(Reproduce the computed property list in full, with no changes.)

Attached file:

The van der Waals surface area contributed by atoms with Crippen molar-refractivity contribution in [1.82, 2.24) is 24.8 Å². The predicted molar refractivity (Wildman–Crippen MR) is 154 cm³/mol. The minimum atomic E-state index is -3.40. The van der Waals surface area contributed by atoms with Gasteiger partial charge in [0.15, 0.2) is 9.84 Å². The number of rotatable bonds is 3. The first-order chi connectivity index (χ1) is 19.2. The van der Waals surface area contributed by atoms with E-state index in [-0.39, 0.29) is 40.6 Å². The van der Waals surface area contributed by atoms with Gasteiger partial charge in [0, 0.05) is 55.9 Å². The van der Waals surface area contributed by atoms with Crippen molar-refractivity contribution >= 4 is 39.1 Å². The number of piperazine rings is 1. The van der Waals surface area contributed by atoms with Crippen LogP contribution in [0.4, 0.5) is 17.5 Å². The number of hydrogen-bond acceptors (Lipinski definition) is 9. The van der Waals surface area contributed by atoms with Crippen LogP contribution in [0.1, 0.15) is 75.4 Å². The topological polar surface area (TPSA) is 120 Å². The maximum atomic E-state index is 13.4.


The van der Waals surface area contributed by atoms with Crippen molar-refractivity contribution in [1.82, 2.24) is 24.8 Å². The predicted molar refractivity (Wildman–Crippen MR) is 154 cm³/mol. The minimum atomic E-state index is -3.40. The van der Waals surface area contributed by atoms with Gasteiger partial charge in [0.15, 0.2) is 9.84 Å². The number of rotatable bonds is 3. The first-order chi connectivity index (χ1) is 19.2. The van der Waals surface area contributed by atoms with E-state index in [-0.39, 0.29) is 40.6 Å². The van der Waals surface area contributed by atoms with Gasteiger partial charge in [0, 0.05) is 55.9 Å². The van der Waals surface area contributed by atoms with Crippen molar-refractivity contribution >= 4 is 39.1 Å². The number of piperazine rings is 1. The van der Waals surface area contributed by atoms with Crippen LogP contribution in [0.4, 0.5) is 17.5 Å². The number of hydrogen-bond acceptors (Lipinski definition) is 9. The van der Waals surface area contributed by atoms with Crippen LogP contribution in [0.1, 0.15) is 75.4 Å². The topological polar surface area (TPSA) is 120 Å². The maximum atomic E-state index is 13.4.